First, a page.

Our nation’s airlines are in dire financial straits, and the Transportation Security Agency makes their problems worse.
The Dow Jones Transportation Index is down 13% over the last year, and the nation’s two biggest airlines lost more than $3 billion combined in 2001. USAirways, the nation’s sixth largest carrier, entered Chapter 11 bankruptcy this week.
USAirways is a high cost carrier which relies on business travel up and down the East Coast. (Their route map is made up of short distance travel throughout the east coast, with plenty of takeoffs and landings relative to flight miles and utilization of high cost airports.)
The economy is suppressing business travel, but so is the hassle (delay, cost, aggravation) of airline security. This has hurt USAirways especially, because their profitable routes are the New York-DC-Boston shuttle which has given way to train travel, and hops in and out of small airports up and down the Eastern seaboard has given way to the automobile.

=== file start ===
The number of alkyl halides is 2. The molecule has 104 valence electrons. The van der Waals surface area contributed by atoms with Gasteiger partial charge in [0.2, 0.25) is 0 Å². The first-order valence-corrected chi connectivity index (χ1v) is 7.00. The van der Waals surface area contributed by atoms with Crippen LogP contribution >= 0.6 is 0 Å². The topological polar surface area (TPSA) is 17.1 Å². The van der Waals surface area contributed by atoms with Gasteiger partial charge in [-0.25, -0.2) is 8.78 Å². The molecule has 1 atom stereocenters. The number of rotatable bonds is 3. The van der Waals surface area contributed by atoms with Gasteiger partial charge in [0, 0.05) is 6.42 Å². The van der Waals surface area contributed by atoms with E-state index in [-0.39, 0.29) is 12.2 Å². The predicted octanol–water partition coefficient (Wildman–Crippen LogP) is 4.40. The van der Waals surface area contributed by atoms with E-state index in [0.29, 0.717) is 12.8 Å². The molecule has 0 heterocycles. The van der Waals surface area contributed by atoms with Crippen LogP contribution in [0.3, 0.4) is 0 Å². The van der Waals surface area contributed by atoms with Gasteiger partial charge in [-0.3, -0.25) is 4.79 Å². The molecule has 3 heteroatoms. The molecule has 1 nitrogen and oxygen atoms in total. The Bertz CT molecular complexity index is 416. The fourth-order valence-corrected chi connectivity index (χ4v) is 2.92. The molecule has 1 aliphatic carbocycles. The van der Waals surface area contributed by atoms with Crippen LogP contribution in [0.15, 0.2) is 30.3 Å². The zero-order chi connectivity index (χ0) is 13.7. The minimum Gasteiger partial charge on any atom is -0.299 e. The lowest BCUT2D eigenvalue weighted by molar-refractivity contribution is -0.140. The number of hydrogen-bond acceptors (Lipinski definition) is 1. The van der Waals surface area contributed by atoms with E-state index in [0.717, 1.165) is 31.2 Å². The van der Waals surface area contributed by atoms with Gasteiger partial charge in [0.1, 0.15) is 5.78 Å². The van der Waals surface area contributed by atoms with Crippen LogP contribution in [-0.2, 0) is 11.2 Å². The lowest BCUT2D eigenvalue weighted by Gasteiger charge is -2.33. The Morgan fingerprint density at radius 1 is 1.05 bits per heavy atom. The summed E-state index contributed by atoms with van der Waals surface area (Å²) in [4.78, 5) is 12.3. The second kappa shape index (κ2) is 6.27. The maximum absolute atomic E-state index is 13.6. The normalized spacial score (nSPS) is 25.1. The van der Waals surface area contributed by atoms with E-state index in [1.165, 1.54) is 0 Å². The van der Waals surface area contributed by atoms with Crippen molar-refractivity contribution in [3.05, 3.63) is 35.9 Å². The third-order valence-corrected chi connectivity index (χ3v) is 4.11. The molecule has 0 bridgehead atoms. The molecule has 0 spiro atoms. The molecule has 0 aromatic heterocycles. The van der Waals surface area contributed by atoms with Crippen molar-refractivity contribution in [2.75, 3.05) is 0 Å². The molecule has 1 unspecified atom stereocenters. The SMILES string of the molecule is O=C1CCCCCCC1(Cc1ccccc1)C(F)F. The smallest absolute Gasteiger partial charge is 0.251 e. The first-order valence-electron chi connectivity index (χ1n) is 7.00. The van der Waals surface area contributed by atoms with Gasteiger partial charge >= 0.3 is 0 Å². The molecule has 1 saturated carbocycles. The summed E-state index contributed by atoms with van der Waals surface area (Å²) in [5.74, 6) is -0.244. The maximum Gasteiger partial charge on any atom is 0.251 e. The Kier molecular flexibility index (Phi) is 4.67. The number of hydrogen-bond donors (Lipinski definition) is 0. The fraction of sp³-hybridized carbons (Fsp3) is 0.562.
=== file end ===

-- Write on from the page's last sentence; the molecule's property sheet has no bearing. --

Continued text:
United, USAirways’ new codeshare partner, went from losing $10 million a day down to $5 million a day after cutting routes, schedules, food service, and wringing concessions from labor. They are still fighting a battle for business travelers, and the Transportation Security Agency has stood in the way almost every step of the way.
When the TSA took over airport security checkpoints, they told the airlines that they could no longer offer priority lines for the airlines’ most frequent customers because of “equity.” They told the airlines that their bread and butter customers had to waste more time in lines, and they began chasing those customers away. The administration relented, but in a haphazard way. Now, from one week to the next, there’s no telling whether there will be an express line for frequent customers.
Most harrowing, it’s never clear what security procedures actually are. It varies tremendously from one station to another, and from one day to the next.
It comes as no surprise, then, that the only airlines making money are the low cost carriers who specialize in leisure travel and customers who are used to several hour waits.